Rose Colored Glasses
It may seem like parents of children with special needs see things differently.
By Pat Linkhorn, author of Off the Fence
Parents of children with special needs don't look through rose colored glasses, but it must seem like we do.
I spent some time with a school official the other day. We carpooled on a trip to Columbus. This person is a principal at the MR/DD school both my children attended and I have a tremendous amount of respect for her. She has been there for me as I've advocated for my children to be in the public school system and her understanding of laws has been invaluable. But as we rode to Columbus, she made an interesting comment, which caused me to really sit back and analyze both our reactions to the meeting we attended on the rules revision.
She said, "The longer I'm in this field, the more I realize that these kids are more like typical kids."
"Big deal, " I thought, "I've known that for a long time." The comment stayed there at the back of my mind though, like many things I hear. I felt there was some big insight here that I should understand and I think I have begun to understand, to a degree.
Most parents see our children as children first, instinctively. It's a basic fact for us. They have personalities, likes and dislikes, fears and loves, as do all children. Their disabilities become secondary, once we accept and go on with our lives and begin to build new dreams. When we advocate for them, we expect the professionals to feel as we do about what is possible for them to accomplish. It may seem to them as if we're looking through rose colored glasses because most of them, even the ones who are so helpful, see them through other eyes.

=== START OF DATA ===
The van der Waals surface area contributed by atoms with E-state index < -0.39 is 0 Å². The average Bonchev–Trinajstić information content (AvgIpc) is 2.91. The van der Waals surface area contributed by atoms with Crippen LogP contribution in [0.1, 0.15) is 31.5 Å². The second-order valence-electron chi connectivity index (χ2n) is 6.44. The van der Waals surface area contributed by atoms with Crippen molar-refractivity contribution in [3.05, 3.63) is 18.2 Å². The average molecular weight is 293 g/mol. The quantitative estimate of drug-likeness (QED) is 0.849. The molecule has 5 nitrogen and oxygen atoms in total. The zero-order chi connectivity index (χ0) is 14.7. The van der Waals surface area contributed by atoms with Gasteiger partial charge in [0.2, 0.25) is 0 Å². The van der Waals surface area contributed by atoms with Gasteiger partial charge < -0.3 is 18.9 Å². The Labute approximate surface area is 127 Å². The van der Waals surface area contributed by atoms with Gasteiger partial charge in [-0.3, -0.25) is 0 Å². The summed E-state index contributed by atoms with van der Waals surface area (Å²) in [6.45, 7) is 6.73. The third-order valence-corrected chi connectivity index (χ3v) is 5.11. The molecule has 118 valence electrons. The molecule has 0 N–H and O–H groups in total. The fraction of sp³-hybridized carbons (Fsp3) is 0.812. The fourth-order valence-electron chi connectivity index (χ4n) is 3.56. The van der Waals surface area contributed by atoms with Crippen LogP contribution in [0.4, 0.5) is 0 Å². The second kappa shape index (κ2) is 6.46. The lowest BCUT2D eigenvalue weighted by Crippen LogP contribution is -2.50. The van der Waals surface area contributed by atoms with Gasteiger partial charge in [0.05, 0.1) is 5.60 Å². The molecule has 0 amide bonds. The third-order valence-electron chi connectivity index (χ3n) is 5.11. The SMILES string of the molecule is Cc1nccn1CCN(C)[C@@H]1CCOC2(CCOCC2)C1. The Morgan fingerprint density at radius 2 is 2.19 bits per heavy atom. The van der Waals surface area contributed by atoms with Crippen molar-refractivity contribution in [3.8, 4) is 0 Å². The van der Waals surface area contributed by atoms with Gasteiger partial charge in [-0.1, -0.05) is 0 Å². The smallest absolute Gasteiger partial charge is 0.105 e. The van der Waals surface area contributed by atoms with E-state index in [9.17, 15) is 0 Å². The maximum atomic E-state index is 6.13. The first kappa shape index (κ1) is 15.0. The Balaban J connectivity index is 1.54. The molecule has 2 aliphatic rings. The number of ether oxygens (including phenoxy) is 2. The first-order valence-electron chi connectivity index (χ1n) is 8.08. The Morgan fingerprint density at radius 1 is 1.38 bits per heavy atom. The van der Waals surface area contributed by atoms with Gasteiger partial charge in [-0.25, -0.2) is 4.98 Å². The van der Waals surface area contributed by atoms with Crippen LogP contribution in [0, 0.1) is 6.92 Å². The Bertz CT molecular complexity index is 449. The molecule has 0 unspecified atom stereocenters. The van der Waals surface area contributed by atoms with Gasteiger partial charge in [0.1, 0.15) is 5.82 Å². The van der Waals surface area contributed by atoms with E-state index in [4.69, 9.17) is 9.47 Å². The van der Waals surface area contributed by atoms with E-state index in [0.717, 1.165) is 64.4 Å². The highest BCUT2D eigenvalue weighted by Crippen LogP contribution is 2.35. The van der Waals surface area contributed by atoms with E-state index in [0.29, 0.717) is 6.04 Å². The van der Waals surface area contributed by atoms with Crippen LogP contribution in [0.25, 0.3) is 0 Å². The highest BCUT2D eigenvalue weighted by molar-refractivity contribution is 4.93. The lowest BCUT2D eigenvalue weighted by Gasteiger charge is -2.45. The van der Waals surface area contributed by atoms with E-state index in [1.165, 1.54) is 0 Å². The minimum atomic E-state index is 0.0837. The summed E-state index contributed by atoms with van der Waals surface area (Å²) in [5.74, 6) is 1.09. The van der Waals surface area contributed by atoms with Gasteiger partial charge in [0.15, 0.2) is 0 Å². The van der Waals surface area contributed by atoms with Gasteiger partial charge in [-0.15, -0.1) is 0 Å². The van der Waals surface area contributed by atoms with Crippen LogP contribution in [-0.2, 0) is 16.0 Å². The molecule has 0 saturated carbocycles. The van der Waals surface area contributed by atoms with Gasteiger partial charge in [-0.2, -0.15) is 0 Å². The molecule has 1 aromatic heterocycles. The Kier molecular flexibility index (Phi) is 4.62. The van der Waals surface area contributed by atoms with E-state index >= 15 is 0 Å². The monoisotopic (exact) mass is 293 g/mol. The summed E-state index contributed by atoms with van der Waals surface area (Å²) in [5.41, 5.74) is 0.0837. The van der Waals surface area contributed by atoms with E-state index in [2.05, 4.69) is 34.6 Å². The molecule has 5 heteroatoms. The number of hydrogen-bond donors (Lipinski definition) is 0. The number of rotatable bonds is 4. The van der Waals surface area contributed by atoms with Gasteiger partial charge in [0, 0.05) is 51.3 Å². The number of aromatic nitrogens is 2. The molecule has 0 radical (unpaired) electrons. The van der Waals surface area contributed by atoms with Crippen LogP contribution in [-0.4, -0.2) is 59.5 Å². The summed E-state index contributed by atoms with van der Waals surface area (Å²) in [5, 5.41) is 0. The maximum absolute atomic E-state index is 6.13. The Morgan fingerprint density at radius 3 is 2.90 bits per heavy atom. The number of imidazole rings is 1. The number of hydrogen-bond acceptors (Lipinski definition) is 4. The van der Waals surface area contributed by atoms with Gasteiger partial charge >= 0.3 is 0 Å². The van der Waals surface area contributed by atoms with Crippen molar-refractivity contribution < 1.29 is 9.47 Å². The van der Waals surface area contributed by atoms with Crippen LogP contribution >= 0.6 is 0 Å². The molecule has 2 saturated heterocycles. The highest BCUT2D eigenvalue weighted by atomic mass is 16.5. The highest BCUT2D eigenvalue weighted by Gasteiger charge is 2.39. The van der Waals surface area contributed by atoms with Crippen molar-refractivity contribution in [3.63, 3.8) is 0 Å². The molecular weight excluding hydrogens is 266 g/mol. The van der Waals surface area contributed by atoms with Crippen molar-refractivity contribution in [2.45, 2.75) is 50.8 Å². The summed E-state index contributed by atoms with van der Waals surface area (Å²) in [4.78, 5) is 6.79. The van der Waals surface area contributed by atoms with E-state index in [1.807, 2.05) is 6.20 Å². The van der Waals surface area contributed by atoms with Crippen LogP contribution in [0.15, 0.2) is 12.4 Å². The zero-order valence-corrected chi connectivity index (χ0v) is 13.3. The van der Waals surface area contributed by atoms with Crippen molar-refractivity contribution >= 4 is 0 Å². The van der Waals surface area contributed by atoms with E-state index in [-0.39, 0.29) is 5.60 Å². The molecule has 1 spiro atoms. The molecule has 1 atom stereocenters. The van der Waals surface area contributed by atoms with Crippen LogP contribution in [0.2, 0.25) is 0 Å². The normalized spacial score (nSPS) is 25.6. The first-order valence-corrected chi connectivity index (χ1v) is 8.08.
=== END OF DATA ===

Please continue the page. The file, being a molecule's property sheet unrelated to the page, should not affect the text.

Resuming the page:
First of all, they see numbers and labels. The system forces them too. Unit funding, minimum and maximum class size, teacher qualification and aides are just a few of the things they have to consider. Unless a professional has a child of their own who has a disability, they can never really relate to what we see. They haven't invested the time, nor the energy that we have. Their futures aren't intertwined in the lives of these children. They cannot afford to be as emotionally involved as we are. They are not able to live the drama that we have.
Parents don't look through rose colored glasses, but it must seem like we do. All professionals aren't against us, but neither are they completely with us. Is there any way we can even out the picture? It might help if we told a few stories and asked some open ended questions when we're dealing with professionals. Ask what they see for our children and remember that they have been taught to think as they do. Don't be upset when their views are different. Work on trying to make them see the same picture we see and don't expect them to understand instantly. Attitudes are difficult, and sometimes impossible to change, but good results speak for themselves.